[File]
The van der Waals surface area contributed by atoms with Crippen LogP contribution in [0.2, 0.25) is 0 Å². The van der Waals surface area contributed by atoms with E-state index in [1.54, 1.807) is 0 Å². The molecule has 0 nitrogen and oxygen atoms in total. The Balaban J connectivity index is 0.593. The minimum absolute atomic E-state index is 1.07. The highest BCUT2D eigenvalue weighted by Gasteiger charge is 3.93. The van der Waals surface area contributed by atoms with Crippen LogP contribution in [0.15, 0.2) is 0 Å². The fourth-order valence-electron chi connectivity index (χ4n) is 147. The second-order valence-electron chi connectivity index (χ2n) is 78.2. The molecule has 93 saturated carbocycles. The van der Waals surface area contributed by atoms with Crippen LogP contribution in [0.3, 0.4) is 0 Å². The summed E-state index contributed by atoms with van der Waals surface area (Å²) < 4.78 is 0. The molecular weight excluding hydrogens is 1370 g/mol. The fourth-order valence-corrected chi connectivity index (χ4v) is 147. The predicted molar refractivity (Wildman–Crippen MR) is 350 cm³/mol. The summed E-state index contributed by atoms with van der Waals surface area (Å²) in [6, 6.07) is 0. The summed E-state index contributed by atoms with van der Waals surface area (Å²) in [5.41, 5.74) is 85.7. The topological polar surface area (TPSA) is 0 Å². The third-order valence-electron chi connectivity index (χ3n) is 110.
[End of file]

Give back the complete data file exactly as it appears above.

The van der Waals surface area contributed by atoms with Crippen LogP contribution in [0.2, 0.25) is 0 Å². The van der Waals surface area contributed by atoms with E-state index in [1.54, 1.807) is 0 Å². The molecule has 0 nitrogen and oxygen atoms in total. The Balaban J connectivity index is 0.593. The minimum absolute atomic E-state index is 1.07. The highest BCUT2D eigenvalue weighted by Gasteiger charge is 3.93. The van der Waals surface area contributed by atoms with Crippen LogP contribution in [0.15, 0.2) is 0 Å². The fourth-order valence-electron chi connectivity index (χ4n) is 147. The second-order valence-electron chi connectivity index (χ2n) is 78.2. The molecule has 93 saturated carbocycles. The van der Waals surface area contributed by atoms with Crippen LogP contribution in [0.3, 0.4) is 0 Å². The summed E-state index contributed by atoms with van der Waals surface area (Å²) < 4.78 is 0. The molecular weight excluding hydrogens is 1370 g/mol. The fourth-order valence-corrected chi connectivity index (χ4v) is 147. The predicted molar refractivity (Wildman–Crippen MR) is 350 cm³/mol. The summed E-state index contributed by atoms with van der Waals surface area (Å²) in [6, 6.07) is 0. The summed E-state index contributed by atoms with van der Waals surface area (Å²) in [5.41, 5.74) is 85.7. The topological polar surface area (TPSA) is 0 Å². The third-order valence-electron chi connectivity index (χ3n) is 110.